Balancing Choreography with Dancing

Q&A with Soloist Wei Wang

SF Ballet has a well-earned reputation for commissioning new works, but the institution’s emphasis on choreography begins earlier—at SF Ballet School. Most recently, the School launched a pilot program for a traineeship in choreography to nurture up-and-comers and connect them with established professionals in the field. Also, as part of the Trainee curriculum, Trainees are guided by Associate Director Patrick Armand and Faculty Member Wendy Van Dyck to try their hand at choreography. The Trainees choreograph on each other and present their new works in the spring, to a small group of donors, volunteers, faculty, and staff.

Recently promoted Soloist Wei Wang was one of those School students whose interest in choreography began in the School, although he did not choreograph until he became a professional dancer. Even with a busy schedule performing as a full-time Company member, Wei has found a way to develop his craft during his limited free time. We sat down with him to learn what it’s like being a dancer AND a choreographer and to learn about his experience creating Focus for the Trainees’ 2016 Student Showcase performance. 

Wei Wang in Caniparoli's Lambarena // © Erik Tomasson

How does being a choreographer affect you as a dancer?
Now I fully empathize with the choreographers I work with—I can tell when he or she is having a difficult day and things aren’t coming together. Rather than getting frustrated, I can relate and realize that tomorrow will be better. I’ve had such amazing opportunities to work with all of the choreographers Helgi has brought to SF Ballet that I am inspired to do more. I would encourage any dancer who has an interest in choreography to just do it. You will find out more about yourself and how to express yourself to the world.

What inspired your interest in choreography?
I first became interested in choreography in 2011 when Disha Zhang created a piece on me for a competition. I became interested again when I joined SF Ballet and had the opportunity to be a part of the choreographic process with Yuri Possokhov and Liam Scarlett, when they created new works for the Company.

SF Ballet Trainees in Wang's Focus // © Chris Hardy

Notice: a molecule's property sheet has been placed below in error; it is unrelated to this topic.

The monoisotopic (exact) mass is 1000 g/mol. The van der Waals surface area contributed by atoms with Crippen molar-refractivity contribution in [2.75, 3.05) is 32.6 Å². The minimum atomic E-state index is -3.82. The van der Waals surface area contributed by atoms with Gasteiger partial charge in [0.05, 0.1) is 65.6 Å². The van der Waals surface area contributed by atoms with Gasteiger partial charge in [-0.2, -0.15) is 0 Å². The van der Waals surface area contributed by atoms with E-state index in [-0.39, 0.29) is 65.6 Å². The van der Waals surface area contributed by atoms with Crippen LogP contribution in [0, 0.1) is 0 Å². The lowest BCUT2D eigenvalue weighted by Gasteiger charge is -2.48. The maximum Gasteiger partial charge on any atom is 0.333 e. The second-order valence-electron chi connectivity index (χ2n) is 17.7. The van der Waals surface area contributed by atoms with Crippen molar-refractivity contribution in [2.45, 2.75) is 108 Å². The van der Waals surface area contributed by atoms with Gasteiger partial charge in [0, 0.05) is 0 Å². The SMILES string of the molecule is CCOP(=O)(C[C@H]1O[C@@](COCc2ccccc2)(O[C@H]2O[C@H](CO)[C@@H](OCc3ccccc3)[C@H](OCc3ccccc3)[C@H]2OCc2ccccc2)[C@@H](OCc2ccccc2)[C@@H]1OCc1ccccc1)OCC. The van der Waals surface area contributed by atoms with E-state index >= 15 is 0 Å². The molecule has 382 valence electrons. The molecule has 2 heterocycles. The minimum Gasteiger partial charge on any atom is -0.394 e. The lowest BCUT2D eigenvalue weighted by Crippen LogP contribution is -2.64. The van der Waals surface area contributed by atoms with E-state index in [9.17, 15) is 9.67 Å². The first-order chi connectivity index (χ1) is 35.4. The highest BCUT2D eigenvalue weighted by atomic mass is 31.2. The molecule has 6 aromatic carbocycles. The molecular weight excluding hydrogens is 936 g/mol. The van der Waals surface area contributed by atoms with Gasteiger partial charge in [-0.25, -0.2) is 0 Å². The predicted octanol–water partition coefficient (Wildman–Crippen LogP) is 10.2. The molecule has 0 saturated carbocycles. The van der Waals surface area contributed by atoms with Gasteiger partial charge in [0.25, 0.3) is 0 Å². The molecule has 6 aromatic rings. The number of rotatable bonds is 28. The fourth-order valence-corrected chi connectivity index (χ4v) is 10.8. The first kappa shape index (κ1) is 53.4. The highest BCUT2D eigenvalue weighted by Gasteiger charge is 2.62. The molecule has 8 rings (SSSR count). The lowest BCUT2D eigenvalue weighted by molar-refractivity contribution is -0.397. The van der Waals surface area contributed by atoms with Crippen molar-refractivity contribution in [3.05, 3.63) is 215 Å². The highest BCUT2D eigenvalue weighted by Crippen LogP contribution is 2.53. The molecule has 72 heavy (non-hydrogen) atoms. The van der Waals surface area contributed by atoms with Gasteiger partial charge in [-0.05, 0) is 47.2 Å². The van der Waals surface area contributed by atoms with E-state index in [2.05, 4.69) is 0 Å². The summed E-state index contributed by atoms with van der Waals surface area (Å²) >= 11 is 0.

You choreographed Focus for the SF Ballet School Trainees. What was your inspiration there?
For Focus, my initial inspiration came from listening to Max Richter’s “The Trees,” and my movement inspiration came from observing people talk and interact. I feel my choreography expresses how one engages with his or her community or environment.

What did the Trainees bring to your choreographic process?
I enjoyed working with the Trainees because I could see myself in them. As a student, you’re so focused on executing each step that you’re not able to take a step back and see how they fit together. During rehearsals, I gave the Trainees some phrases to work with, and I watched how they interpreted the movement. Only afterward, would I pick and pull elements together.

The students had such a desire to learn and try new things, that without knowing it, they provided a huge source of encouragement for me.

How was the experience overall?
At one point in the process I became extremely frustrated. I was stuck. I had finished choreographing solos for each dancer and was starting a series of pas de deuxs. I found that the movement within them was not consistent with the movement in the solos, so I tried to go back and fix the solos. It was confusing and frustrating for me and the dancers to make all of these changes.

A friend and a fellow Company member who was assisting me in the studio told me to stop and just let it be. I followed his advice, moved on, and finished the final sections of the work. Ultimately, everything worked out with the original solos and I didn’t have to make major changes. During the final rehearsals I was very nervous, but when the performance came around, I felt relaxed knowing that it was in the dancers’ hands. Their performance moved me and left me invigorated to do more.